Creating Direction: A Guide for Improving Long-Term Care in SC
Recommendations to reshape South Carolina’s long-term care system have been released by a statewide taskforce convened by the South Carolina Institute of Medicine and Public Health. These recommendations aim to improve the long-term care system and prepare it for the rapid growth in the aging population.
South Carolina’s long-term care system is not ready to meet the coming demand as the older population will nearly double over the next 15 years. However, it is not only older adults who need long-term care; 43% of those needing long-term care are under the age of 65. The 30 recommendations in the report are the culmination of a year and a half of work by the Long-Term Care Taskforce which included more than 60 experts from across the state. Chaired by Joel Smith, dean emeritus of the USC Moore School of Business and former president of Bank of America East, the taskforce was guided by a 16-member steering committee. The taskforce envisioned a quality, cost-effective system that would meet the diverse needs of individuals at any age while promoting independence with choice and dignity.
Report highlights address the following:
• The need for better coordination among the state agencies that provide or pay for long-term care as well as the importance of private sector engagement.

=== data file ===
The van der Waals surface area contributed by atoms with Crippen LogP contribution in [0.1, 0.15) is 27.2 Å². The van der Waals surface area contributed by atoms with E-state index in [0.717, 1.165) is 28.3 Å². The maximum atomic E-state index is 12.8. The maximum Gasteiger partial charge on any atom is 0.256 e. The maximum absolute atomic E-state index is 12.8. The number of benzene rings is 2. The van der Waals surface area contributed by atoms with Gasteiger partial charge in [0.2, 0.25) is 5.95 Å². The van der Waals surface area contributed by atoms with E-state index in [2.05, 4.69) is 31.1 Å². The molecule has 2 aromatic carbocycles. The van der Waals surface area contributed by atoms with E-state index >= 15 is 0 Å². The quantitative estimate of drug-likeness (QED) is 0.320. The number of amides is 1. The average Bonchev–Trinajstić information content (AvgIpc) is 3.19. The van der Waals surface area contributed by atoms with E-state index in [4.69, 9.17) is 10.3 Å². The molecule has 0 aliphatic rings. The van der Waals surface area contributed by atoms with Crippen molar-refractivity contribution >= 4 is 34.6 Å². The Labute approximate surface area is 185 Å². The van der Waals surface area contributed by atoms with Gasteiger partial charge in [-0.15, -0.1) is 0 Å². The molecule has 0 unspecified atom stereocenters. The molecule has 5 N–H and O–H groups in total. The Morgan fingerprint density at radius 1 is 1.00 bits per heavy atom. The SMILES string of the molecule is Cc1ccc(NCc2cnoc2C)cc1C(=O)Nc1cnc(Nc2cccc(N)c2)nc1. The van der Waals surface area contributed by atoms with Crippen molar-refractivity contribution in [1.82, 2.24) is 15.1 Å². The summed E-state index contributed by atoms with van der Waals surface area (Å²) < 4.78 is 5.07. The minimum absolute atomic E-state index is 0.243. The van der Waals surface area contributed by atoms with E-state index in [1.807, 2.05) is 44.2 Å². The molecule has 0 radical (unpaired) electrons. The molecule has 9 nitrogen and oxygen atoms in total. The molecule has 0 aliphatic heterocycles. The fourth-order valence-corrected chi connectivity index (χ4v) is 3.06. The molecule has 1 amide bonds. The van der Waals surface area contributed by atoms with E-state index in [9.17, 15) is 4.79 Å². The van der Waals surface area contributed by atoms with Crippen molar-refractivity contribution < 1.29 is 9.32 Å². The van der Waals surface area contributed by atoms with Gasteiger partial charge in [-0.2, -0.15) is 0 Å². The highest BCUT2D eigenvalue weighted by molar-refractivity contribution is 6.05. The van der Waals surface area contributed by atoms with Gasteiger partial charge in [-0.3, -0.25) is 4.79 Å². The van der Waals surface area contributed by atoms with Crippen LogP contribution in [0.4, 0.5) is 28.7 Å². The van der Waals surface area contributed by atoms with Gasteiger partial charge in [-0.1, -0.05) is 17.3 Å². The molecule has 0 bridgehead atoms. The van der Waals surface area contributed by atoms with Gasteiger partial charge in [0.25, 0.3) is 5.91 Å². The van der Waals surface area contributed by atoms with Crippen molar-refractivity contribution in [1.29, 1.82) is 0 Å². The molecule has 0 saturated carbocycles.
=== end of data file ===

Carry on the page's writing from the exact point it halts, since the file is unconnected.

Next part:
• A focus on home and community-based services as part of a full spectrum of care options.
• The need to protect vulnerable adults and develop an Adult Abuse Registry.
• The need to ensure an adequate, well-trained long-term care workforce.
• The value of supporting and empowering family caregivers, particularly through training, informational resources and much-needed respite.
“The providers, researchers and advocates from across South Carolina who served on the Long-Term Care Taskforce have worked together in exploring ways to improve our state’s system of long-term services and supports,” said Mr. Smith. “The recommendations of the taskforce represent the collective wisdom of those experts and provide actionable guidance for achieving needed improvements in the system. Their recommendations highlight opportunities to enhance current long-term care options for both older adults and people with disabilities and provide essential strategies to reshape the system to meet future demand.”
“Over the course of a lifetime, everyone will interact with the long-term care system, either as a consumer of services or a caregiver of a parent, child or friend,” stated report co-author Eleanor Stein. “When it comes to long-term care, we must recognize that we are all in this together. We must commit to addressing the challenges facing our system in order to ensure that we can all access the care and supports we need to live out our lives with dignity.”
For more information contact Eleanor Stein at firstname.lastname@example.org.